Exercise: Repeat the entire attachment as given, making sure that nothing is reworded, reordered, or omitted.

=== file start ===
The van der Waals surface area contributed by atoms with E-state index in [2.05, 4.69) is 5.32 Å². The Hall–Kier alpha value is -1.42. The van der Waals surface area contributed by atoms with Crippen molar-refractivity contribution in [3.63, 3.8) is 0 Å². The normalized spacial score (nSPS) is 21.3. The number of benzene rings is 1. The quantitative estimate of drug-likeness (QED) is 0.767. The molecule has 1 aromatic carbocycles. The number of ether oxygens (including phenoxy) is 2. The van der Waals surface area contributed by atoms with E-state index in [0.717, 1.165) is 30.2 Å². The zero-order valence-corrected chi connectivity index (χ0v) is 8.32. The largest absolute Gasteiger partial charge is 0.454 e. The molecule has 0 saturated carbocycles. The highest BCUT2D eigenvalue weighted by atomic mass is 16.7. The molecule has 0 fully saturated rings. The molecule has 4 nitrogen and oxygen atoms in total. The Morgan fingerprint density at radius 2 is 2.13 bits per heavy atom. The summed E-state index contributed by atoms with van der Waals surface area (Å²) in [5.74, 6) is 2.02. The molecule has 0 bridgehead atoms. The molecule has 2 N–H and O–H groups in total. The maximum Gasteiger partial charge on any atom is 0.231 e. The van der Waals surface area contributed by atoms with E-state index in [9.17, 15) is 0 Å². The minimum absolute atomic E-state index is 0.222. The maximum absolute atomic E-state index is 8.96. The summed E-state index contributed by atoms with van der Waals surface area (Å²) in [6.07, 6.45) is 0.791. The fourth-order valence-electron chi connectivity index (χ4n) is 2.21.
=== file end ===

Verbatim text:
The van der Waals surface area contributed by atoms with E-state index in [2.05, 4.69) is 5.32 Å². The Hall–Kier alpha value is -1.42. The van der Waals surface area contributed by atoms with Crippen molar-refractivity contribution in [3.63, 3.8) is 0 Å². The normalized spacial score (nSPS) is 21.3. The number of benzene rings is 1. The quantitative estimate of drug-likeness (QED) is 0.767. The molecule has 1 aromatic carbocycles. The number of ether oxygens (including phenoxy) is 2. The van der Waals surface area contributed by atoms with E-state index in [0.717, 1.165) is 30.2 Å². The zero-order valence-corrected chi connectivity index (χ0v) is 8.32. The largest absolute Gasteiger partial charge is 0.454 e. The molecule has 0 saturated carbocycles. The highest BCUT2D eigenvalue weighted by atomic mass is 16.7. The molecule has 0 fully saturated rings. The molecule has 4 nitrogen and oxygen atoms in total. The Morgan fingerprint density at radius 2 is 2.13 bits per heavy atom. The summed E-state index contributed by atoms with van der Waals surface area (Å²) in [5.74, 6) is 2.02. The molecule has 0 bridgehead atoms. The molecule has 2 N–H and O–H groups in total. The maximum Gasteiger partial charge on any atom is 0.231 e. The van der Waals surface area contributed by atoms with E-state index in [9.17, 15) is 0 Å². The minimum absolute atomic E-state index is 0.222. The maximum absolute atomic E-state index is 8.96. The summed E-state index contributed by atoms with van der Waals surface area (Å²) in [6.07, 6.45) is 0.791. The fourth-order valence-electron chi connectivity index (χ4n) is 2.21.